What is powerlifting?

July 21, 2017

Powerlifting is the big 3, otherwise known as squat, bench and deadlift. Normally when people think of powerlifting they often think of huge men with big bellies and long beards grunting in dark gyms using chains, wraps and suits. To me, powerlifting is none of those things.

 

Powerlifting is getting stronger, it’s pushing myself everyday during training to get just a little bit better, and it’s encouraging others to do the same. My training isn’t typical. I do everything from box jumps to mobility work and even conditioning (GASP!). I consider myself an athlete before a powerlifter and I want to be able to hike 10 miles on the weekend, jump high, pick up a soccer ball and swim laps if that’s what sounds good that day all while lifting twice (hopefully 3x's soon) my body weight off the ground.

 

The practice of powerlifting can just be trying to get stronger at the three lifts but the sport of powerlifting is testing the 3 lifts in competition. There are many different federations of powerlifting and many different rules. There’s raw, equipped, multi-ply, single-ply, drug-free, etc. Choosing what federation to lift in is based off personal preference, what/how you’re used to lifting, and what federation you want to associate with. I lift in the USAPL (USA Powerlifting) as a raw lifter meaning in competition the equipment I use is the following: non-supportive singlet, t-shirt, knee-high socks (for deadlift), 13mm thick belt, squat shoes, wrist wraps and single-ply neoprene knee sleeves. USAPL is also a drug-free federation.

 

During a meet the lifts are judged based on USAPL guidelines as well. The head judge calls out commands for each lift and if the lift is not completed to the right standards the lift is not good. There are three judges who judge a lift and they either give the lifter a white light (good) or red light (bad) and the lift is called based on the majority outcome.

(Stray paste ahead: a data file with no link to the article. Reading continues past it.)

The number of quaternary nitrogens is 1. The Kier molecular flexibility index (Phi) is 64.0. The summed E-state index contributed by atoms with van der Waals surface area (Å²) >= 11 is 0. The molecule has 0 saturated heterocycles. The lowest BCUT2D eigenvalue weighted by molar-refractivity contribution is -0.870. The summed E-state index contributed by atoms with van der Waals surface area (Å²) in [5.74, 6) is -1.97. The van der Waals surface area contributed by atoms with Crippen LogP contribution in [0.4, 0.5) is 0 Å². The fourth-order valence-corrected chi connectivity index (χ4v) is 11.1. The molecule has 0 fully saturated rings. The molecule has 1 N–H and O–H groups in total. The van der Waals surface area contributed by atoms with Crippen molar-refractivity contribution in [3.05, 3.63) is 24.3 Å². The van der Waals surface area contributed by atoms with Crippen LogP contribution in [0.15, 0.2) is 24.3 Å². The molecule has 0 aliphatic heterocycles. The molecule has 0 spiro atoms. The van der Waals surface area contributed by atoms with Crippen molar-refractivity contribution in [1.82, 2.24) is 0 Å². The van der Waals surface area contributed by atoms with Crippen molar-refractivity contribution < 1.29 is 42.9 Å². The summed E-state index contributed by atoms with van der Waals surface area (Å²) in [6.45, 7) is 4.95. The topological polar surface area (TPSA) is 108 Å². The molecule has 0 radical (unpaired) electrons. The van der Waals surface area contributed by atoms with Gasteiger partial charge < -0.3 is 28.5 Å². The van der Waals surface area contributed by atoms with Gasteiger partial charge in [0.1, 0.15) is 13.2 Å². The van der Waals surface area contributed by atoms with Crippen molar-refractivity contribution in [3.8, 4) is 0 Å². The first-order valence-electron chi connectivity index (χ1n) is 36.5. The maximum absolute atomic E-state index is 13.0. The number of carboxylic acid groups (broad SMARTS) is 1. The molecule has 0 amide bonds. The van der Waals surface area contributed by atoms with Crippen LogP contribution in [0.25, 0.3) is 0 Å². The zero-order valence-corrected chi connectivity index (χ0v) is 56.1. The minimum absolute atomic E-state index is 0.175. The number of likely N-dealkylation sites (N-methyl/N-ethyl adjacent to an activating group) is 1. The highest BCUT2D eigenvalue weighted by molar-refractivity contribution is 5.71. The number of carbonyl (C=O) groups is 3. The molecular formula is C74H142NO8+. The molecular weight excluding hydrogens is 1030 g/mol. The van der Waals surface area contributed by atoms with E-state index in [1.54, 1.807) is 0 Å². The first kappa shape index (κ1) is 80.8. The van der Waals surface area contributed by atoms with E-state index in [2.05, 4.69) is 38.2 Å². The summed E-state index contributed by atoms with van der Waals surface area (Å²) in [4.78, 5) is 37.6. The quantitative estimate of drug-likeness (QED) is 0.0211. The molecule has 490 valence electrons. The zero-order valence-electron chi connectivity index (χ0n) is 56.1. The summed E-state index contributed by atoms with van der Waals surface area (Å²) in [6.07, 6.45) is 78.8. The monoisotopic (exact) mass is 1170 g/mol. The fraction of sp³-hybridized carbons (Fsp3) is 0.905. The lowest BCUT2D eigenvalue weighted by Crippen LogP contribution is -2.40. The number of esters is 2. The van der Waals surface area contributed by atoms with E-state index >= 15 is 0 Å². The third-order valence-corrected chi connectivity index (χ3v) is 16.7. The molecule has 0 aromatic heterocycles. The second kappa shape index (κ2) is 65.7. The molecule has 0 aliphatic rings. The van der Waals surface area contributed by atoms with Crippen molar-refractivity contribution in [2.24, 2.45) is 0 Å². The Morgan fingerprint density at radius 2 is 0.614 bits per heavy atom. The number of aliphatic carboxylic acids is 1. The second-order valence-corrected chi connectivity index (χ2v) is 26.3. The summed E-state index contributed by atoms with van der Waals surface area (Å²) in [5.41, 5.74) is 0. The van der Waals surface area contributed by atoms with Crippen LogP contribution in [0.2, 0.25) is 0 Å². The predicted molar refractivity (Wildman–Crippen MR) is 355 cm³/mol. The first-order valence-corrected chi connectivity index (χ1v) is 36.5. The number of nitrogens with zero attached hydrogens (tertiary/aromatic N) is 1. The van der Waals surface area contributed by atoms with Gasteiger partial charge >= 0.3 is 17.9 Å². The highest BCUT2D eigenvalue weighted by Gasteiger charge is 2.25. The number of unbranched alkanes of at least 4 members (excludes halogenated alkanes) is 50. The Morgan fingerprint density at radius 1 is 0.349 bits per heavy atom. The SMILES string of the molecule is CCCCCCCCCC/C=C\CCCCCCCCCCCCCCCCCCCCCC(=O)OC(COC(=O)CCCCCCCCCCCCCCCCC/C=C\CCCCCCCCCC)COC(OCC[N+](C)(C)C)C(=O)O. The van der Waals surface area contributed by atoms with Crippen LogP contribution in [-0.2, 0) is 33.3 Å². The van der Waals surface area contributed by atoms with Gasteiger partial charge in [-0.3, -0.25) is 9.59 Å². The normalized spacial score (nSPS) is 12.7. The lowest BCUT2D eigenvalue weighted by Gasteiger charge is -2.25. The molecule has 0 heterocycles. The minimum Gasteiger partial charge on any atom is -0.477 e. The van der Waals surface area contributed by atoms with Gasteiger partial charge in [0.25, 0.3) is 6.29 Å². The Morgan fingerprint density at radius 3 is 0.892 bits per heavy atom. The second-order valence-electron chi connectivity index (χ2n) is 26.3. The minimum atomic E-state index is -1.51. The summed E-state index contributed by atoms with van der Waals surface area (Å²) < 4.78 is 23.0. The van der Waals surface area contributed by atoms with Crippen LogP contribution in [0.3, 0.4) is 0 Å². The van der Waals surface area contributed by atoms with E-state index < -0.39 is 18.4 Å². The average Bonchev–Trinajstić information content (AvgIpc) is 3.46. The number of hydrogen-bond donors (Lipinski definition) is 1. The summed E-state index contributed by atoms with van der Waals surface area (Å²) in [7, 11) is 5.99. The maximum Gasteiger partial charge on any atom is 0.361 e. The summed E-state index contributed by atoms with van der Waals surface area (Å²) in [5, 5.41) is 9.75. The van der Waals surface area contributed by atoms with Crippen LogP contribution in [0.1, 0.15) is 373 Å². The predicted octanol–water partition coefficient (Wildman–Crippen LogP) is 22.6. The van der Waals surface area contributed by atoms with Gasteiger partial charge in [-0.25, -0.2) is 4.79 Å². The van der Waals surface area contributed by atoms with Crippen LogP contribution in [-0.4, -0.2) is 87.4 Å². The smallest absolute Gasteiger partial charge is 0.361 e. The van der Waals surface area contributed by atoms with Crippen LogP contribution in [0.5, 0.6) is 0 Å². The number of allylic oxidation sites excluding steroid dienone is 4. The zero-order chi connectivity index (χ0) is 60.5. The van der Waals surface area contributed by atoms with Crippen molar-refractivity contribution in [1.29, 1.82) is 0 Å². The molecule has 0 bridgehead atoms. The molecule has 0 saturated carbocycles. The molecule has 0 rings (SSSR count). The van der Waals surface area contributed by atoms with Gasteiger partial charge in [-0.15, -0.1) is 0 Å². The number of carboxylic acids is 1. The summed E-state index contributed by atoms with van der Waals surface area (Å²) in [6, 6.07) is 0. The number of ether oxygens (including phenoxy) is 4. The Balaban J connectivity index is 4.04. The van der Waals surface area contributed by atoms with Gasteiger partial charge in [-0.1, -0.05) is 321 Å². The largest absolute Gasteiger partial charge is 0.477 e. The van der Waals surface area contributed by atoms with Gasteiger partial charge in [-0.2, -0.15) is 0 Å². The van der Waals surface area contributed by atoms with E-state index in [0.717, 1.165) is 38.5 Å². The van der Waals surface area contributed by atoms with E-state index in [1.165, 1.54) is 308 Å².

During the squat there are two commands. The lifter must walk the bar out from the rack and show control of the bar (i.e. motionless), the head judge will call SQUAT and the lifter will descend and ascend at his or her own will. After the lift the lifter must show control of the bar again before the judge calls RACK and at that time the bar is placed back in the rack by the lifter. For a squat to be good the lifters hips must be below the top of the knees at the bottom of the lift. Another point that is vital to keep in mind is that during the squat if you fail to lift the bar do not leave the bar. I tried to dump the bar at my first meet and was almost disqualified. Not only is that very dangerous for everyone on the platform but it can damage the plates and the platform. Stay with the bar the entire time, there are three spotters on every side of you and they will get the bar off of you.